reasonable by the surrogate that a fee (60) was charged, partly because it is
after all a ‘business’ transaction, and “otherwise they would become too
attached if we did not charge”.

The film showed several disabled women who discussed their experiences of the
club. One woman, who uses a wheelchair, claimed that she had only been asked out
by able-bodied men. Tuppy’s explanation of this was that some able bodied men
feel inadequate within their own experience, but are enabled to feel empowered
if they have sex with disabled women. She said that such men feel they are in
control, and by this process are able to exercise power over a woman, albeit
that the woman is disabled. Shakespeare makes the point that there is an
assumption here that any sexual contact is better than no sexual contact
(Shakespeare 1996). A further disturbing aspect of the club, mentioned in some
detail in the TV film, is that it is used by some (usually able-bodied) men as
an informal network for specific sexual tastes. An example of this is that in
the Outsiders Club handbook it states: “Do not confess your fetish early in the
relationship, as some women may find this offensive”. There seems to be a
voyeuristicview of disability in cases such as these, and this was given weight
by Shakespeare in 1996. What is particularly disturbing, is that the Outsiders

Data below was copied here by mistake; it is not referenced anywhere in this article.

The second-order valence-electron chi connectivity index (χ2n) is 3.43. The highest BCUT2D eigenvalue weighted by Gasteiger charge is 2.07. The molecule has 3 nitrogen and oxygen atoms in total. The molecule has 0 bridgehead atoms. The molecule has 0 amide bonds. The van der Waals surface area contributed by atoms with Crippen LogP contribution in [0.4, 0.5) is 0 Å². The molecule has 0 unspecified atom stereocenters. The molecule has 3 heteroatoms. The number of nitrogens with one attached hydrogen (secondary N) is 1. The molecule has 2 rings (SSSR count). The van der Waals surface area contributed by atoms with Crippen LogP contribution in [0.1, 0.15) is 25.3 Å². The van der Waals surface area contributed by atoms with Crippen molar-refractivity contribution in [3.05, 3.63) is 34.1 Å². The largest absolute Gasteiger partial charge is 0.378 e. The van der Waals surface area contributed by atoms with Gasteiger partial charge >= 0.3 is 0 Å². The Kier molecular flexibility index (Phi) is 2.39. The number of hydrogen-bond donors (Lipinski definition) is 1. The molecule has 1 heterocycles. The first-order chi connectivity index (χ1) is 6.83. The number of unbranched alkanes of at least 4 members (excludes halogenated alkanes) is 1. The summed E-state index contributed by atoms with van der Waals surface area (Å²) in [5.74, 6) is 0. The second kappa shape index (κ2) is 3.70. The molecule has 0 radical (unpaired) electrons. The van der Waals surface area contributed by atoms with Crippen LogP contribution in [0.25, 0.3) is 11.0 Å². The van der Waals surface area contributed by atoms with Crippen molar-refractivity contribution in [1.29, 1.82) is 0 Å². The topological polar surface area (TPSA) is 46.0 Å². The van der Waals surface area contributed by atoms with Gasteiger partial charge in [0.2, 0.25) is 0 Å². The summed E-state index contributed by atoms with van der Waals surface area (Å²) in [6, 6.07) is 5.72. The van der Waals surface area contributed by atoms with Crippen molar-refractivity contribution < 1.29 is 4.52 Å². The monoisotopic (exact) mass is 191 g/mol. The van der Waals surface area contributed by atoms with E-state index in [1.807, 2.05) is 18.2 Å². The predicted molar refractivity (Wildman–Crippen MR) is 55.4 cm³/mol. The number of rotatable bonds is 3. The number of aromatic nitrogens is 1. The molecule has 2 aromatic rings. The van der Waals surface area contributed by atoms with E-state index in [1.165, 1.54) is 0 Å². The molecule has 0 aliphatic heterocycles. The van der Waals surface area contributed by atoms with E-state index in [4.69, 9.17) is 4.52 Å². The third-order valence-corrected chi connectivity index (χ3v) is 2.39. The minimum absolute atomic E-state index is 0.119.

magazine publishes most of the members’ names and addresses with telephone
numbers. It was suggested that most people who join do not fully understand how
the club operates. This highlights very real dangers, particularly for some
women who may already lack social skills and consequently be considered to be


Tuppy Owens and members of The Outsiders Club co-operated willingly in the
shooting of the film – to their credit. They do not seem ashamed or evasive
about what they do and how they operate. The programme was not long enough to be
a truly authoritative portrait, but it did raise sensitive, awkward, and
provocative issues. The programme itself almost seemed to depict some disabled
people and some non-disabled people (ie Club members) as somewhat sexually
deviant or even dangerous, which it suggests is hardly surprising when we live
in a sexually supercharged culture, where the emphasis is upon the body
beautiful and how attractive a person is (Longmore 1987), and there is a growing
fascination with sexual extremes. The programme quoted from its guide that women
should not turn down advances from men as this may be perceived by the men that
the women who are saying no in fact mean yes(Shakespeare, Gillespie-Sells et al.

1996). This is a dangerous proposition, and adds fuel to the uneasiness that
is evident in people’s views about the club. I do not disagree per se with the
idea of a sexual club where consenting disabled adults can meet together with
other disabled people or non-disabled people to develop social skills, build
self esteem, and possibly involve themselves in sexual relationships. I do
however consider that the Outsiders Club does not meet the needs of disabled
women, and their vulnerability is not fully understood by the club’s organisers.

Longmore, P. K. (1987). “Screening Stereotypes: Images of Disabled People in
Television and Motion Pictures.” .

Oliver, M. (1996). Understanding Disability: From Theory to Practice. London,

Rae, A. (1984). Refusing to be the Outsiders. Spare Rib 145 . p. 18-20.

Shakespeare, T. (1996). Power and Prejudice: Issues of Gender, Sexuality and
Disability. Disability ; Society: Emerging Issues and Insights. L. Barton.

London, Longman.

Shakespeare, T., K. Gillespie-Sells, et al. (1996). The Sexual Polities of
Disability: Untold Desires. London, Cassell.

Waitman, A. and S. Conboy-Hill (1996). Confronting Moral Standpoints.

December 1996